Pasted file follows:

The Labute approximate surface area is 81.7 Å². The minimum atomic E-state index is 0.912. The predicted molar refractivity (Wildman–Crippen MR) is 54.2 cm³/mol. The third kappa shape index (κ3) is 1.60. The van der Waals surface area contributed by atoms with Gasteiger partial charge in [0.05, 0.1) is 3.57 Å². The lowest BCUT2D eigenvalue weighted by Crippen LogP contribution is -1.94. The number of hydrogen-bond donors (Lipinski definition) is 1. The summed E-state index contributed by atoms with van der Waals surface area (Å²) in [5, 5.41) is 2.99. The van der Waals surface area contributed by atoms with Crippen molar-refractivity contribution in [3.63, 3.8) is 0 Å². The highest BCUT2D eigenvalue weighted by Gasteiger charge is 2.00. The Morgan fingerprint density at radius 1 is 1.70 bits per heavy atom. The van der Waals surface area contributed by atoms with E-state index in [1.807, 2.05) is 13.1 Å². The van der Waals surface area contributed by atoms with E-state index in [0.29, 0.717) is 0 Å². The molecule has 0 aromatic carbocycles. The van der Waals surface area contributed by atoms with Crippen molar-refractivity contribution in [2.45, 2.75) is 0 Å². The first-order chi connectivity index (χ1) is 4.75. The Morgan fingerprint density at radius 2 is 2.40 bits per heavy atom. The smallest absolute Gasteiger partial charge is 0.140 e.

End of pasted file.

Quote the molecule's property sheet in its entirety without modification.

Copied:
The Labute approximate surface area is 81.7 Å². The minimum atomic E-state index is 0.912. The predicted molar refractivity (Wildman–Crippen MR) is 54.2 cm³/mol. The third kappa shape index (κ3) is 1.60. The van der Waals surface area contributed by atoms with Gasteiger partial charge in [0.05, 0.1) is 3.57 Å². The lowest BCUT2D eigenvalue weighted by Crippen LogP contribution is -1.94. The number of hydrogen-bond donors (Lipinski definition) is 1. The summed E-state index contributed by atoms with van der Waals surface area (Å²) in [5, 5.41) is 2.99. The van der Waals surface area contributed by atoms with Crippen molar-refractivity contribution in [3.63, 3.8) is 0 Å². The highest BCUT2D eigenvalue weighted by Gasteiger charge is 2.00. The Morgan fingerprint density at radius 1 is 1.70 bits per heavy atom. The van der Waals surface area contributed by atoms with E-state index in [1.807, 2.05) is 13.1 Å². The van der Waals surface area contributed by atoms with E-state index in [0.29, 0.717) is 0 Å². The molecule has 0 aromatic carbocycles. The van der Waals surface area contributed by atoms with Crippen molar-refractivity contribution in [2.45, 2.75) is 0 Å². The first-order chi connectivity index (χ1) is 4.75. The Morgan fingerprint density at radius 2 is 2.40 bits per heavy atom. The smallest absolute Gasteiger partial charge is 0.140 e.